• Leicester
  • Long Eaaton
  • Loughborough
  • Nottingham
  • Sheffield

Could these stations be ones, where East Midlands Railway will not be emitting any CO2?

For a bi-mode train to be compliant, it must be able to pass through the station using battery power alone.

  • As the train decelerates, it charges the onboard batteries, using regernerative braking.
  • Battery power is used whilst the train is in the station.
  • Battery power is used to take the train out of the station.

Diesel power would only be used well outside of stations.

How would the trains for the secondary routes be emission-friendly?

  • For the long Norwich to Derby and Nottingham to Liverpool routes, these would surely be run by shorter versions of the main line trains.
  • For Stadler, if secondary routes were to be run using Class 755 trains, the battery option would be added, so that there was no need to run the diesel engines in stations.
  • For Bombardier, they may offer battery Aventras or shortened bi-modes for the secondary routes, which could also be emission-free in stations.
  • There is also the joker of Porterbrook’s battery-enhaced Class 350 train or BatteryFLEX.

I think that with the right rolling-stock, East Midlands Railway, could be able to avoid running diesel engines in all the stations, where they call.

Why Are Abellio Running A Hydrogen Trial?

This is a question that some might will ask, so I’m adding a few reasons.

A Train Manufacturer Wants To Test A Planned Hydrogen Train

I think that it could be likely, that a train manufacturer wants to trial a hydrogen-powered variant of a high-speed train.

Consider.

  • The Midland Main Line is about 160 miles long.
  • A lot of the route is quadruple-track.
  • It is a 125 mph railway for a proportion of the route.
  • It has only a few stops.
  • It is reasonably straight with gentle curves.
  • Part of the route is electrified.
  • It is connected to London at one end.

In my view the Midland Main Line is an ideal test track for bi-mode high speed trains.

A Train Manufacturer Wants To Sell A Fleet Of High Speed Trains

If a train manufacturer said to Abellio, that the fleet of diesel bi-mode trains they are buying could be updated to zero-carbon hydrogen bi-modes in a few years, this could clinch the sale.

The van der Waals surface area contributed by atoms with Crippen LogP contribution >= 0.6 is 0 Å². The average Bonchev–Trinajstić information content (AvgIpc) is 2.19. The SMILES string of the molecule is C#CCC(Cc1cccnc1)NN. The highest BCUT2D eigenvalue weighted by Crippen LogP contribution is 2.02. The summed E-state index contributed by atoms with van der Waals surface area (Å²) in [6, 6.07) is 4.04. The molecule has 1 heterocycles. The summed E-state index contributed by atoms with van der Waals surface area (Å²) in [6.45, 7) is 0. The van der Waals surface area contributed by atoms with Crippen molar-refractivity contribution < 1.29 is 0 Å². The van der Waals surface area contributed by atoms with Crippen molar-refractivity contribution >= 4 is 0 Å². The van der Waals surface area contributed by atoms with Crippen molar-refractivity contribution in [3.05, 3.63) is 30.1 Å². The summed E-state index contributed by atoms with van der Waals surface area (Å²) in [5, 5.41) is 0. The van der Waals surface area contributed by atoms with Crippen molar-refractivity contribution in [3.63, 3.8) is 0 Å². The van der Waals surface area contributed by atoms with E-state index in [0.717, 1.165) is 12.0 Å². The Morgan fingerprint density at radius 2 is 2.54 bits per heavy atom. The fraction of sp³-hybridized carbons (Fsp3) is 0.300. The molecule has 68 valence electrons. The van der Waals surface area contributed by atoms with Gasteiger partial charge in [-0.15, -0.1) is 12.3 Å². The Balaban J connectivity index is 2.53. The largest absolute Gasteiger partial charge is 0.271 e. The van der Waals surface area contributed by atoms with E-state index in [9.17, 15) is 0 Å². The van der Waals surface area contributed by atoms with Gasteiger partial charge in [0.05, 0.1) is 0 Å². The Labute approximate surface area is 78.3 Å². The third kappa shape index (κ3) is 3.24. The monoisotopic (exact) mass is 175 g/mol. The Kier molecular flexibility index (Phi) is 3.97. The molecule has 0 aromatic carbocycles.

Helping with a trial, as Abellio did at Manningtree with Bombardier’s battery Class 379 train in 2015, is probably mutually-beneficial.

The Midland Main Line Will Never Be Fully Electrified

I believe that the Midland Main Line will never be fully-electrified.

  • The line North of Derby runs through the Derwent Valley Mills World Heritage Site. Would UNESCO allow electrification?
  • I have been told by drivers, that immediately South of Leicester station, there is a section, that would be very difficult to electrify.
  • Some secondary routes like Corby to Leicester via Oakham might be left without electrification.

But on the other hand some sections will almost certainly be electrified.

  • Around Toton, where High Speed Two crosses the Midland Main Line and the two routes will share East Midlands Hub station.
  • Between Clay Cross Junction and Sheffield, where the route will be shared with the Sheffield Spur of High Speed Two.
  • The Erewash Valley Line, if High Speed Two trains use that route to Sheffield.

The Midland Main Line will continue to need bi-mode trains and in 2040, when the Government has said, that diesel will not be used on UK railways,

It is my view, that to run after 2040, there are only two current methods of zero-carbon propulsion; on the sections without overhead electrification battery or hydrogen power.

So we should run trials for both!

Abellio Know About Hydrogen

Abellio is Dutch and after my trip to the Netherlands last week, I wrote The Dutch Plan For Hydrogen, which describes how the Dutch are developing a green hydrogen economy, where the hydrogen is produced by electricity generated from wind power.

So by helping with the trial of hydrogen bi-mode trains on the Midland Main Line, are Abellio increasing their knowledge of the strengths and weaknesses of hydrogen-powered trains.